Andy Dufresne returns to winning ways in the Moscow Flyer Novices’ Hurdle at Punchestown
- Andy Dufresne won the Punchestown Moscow Flyer Novices’ Hurdle on Sunday
- The six-year-old saw Captain Guinness into second by three-quarters of a length
- The highly-rated star suffered a shock loss in last month’s Navan Novice Hurdle
- Gordon Elliott trains the 12-1 shot for the Supreme Novices’ Hurdle on March 10
Highly-rated Andy Dufresne is 12-1 for the Sky Bet Supreme Novices’ Hurdle after returning to winning ways in the Moscow Flyer Novices’ Hurdle at Punchestown.
The Gordon Elliott-trained six-year-old had to dig deep under jockey Mark Walsh to peg back free-running second-placed Captain Guiness but was asserting at the line to win by three-quarters of a length.
The duo pulled 15 lengths clear of third Anything Will Do.
Andy Dufresne returned to form by winning the Moscow Flyer Novices’ Hurdle at Punchestown
The six-year-old had a shock loss to Latest Exhibition in the Navan Novices’ Hurdle last month
Andy Dufresne lost his unbeaten record with defeat to Latest Exhibition in the Navan Novices’ Hurdle last month over two-and-a half miles.
But dropping back to two miles, he won a race sealed in recent years by three subsequent Cheltenham Festival scorers – Douvan (2015 Supreme Novices’ Hurdle), Vautour (2014 Supreme Novices’ Hurdle) and Mikael D’Haguenet (20089 Ballymore Novices’ Hurdle).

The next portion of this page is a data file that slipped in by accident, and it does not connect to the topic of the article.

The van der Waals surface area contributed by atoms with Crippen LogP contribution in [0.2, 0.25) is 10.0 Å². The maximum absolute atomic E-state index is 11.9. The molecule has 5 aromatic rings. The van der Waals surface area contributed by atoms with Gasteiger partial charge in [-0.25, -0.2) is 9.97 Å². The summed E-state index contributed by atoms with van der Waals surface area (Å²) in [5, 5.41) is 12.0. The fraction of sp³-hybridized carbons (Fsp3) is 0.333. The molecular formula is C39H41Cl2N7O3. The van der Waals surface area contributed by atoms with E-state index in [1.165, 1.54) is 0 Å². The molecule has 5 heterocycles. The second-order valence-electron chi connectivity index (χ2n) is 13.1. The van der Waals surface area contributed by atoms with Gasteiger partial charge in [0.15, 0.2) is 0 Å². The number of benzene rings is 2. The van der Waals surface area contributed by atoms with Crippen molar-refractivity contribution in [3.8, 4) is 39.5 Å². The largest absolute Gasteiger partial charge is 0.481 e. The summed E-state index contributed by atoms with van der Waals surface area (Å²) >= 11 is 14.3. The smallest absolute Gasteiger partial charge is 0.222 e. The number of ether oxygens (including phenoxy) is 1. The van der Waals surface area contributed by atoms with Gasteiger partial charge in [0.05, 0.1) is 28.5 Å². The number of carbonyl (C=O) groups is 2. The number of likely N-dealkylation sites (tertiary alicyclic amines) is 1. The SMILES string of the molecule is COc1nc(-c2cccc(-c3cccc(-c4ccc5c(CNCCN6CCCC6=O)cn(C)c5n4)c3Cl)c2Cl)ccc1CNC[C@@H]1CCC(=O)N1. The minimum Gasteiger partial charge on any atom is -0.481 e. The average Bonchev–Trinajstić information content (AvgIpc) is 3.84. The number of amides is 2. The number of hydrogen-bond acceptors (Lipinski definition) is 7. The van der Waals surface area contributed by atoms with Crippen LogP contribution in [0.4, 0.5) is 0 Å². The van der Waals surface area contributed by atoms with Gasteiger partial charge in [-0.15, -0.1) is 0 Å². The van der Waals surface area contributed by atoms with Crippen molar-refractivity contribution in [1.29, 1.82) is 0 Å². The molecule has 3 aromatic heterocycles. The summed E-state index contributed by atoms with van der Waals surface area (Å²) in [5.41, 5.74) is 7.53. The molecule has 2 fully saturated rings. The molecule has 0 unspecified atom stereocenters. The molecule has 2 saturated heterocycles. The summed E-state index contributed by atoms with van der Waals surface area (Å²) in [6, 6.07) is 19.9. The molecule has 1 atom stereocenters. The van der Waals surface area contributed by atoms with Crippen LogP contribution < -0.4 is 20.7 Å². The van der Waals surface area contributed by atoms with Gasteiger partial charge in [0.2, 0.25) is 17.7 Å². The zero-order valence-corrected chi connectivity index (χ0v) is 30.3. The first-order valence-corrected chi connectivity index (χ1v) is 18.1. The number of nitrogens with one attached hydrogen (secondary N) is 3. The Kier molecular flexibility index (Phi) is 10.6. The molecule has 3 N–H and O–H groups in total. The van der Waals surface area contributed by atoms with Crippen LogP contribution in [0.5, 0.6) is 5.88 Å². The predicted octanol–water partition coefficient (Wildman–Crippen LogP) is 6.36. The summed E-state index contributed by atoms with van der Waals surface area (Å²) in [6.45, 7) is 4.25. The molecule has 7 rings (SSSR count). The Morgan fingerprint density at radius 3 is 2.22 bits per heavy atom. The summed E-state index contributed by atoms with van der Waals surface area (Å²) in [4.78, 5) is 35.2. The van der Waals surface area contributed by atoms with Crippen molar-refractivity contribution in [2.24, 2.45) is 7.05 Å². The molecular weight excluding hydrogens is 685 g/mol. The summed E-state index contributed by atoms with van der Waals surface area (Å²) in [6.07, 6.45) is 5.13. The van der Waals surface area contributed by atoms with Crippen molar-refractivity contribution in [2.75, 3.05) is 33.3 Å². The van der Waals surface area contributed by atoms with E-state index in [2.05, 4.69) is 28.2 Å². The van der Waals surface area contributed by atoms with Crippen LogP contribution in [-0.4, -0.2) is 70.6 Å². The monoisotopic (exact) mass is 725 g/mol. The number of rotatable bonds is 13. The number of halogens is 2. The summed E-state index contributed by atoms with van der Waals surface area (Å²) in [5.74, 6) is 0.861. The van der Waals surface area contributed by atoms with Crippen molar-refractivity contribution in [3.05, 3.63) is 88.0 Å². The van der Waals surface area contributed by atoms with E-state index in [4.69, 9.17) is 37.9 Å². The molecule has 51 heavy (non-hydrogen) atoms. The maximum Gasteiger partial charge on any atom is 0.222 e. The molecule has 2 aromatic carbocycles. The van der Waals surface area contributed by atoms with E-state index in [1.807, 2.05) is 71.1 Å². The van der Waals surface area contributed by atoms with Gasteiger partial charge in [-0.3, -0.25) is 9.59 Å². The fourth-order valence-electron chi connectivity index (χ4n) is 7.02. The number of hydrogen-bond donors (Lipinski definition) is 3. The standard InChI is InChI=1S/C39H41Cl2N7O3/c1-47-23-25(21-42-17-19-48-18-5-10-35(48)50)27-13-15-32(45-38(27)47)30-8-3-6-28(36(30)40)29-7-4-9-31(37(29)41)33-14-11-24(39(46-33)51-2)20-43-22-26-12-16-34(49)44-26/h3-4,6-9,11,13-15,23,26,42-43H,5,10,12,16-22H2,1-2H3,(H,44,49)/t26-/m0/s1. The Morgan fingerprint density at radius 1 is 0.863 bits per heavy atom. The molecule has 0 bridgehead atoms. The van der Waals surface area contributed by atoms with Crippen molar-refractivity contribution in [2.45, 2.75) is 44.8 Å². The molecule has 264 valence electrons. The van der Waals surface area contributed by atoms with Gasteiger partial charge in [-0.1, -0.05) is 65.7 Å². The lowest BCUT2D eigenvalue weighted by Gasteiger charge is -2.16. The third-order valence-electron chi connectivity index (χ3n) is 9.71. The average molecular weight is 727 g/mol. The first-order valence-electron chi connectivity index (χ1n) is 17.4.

Ae expected, Elliott has a strong novice hurdle hand. He will leave his options open but with his No 1 contender, the unbeaten Envoi Allen, looking to be on course for the 2m 5f Ballymore Novices’ Hurdle, the two-mile Supreme would look the likely destination for Andy Dufresne, who cost owner JP MacManus £330,000.
Trainer Gordon Elliott praised the performance of his charge across two miles as ‘more like it’
Elliott said: ‘He got beat by a good horse of Paul Nolan’s the last day in Navan, where he probably outstayed us, but that was more like it.
‘Mark said the inside track was tight enough for him here over two miles. He took a bit of organising around the last bend, but when he straightened up he jumped the last well.’
‘He galloped to the line and has won over two and a half. I’m not sure what the plans are. I still don’t think two and half is a problem to him – he stays well. The way he moves he’ll probably be better on better ground.’
Lingfield have called an 8am inspection. The going is heavy and storms are forecast to hit Britain.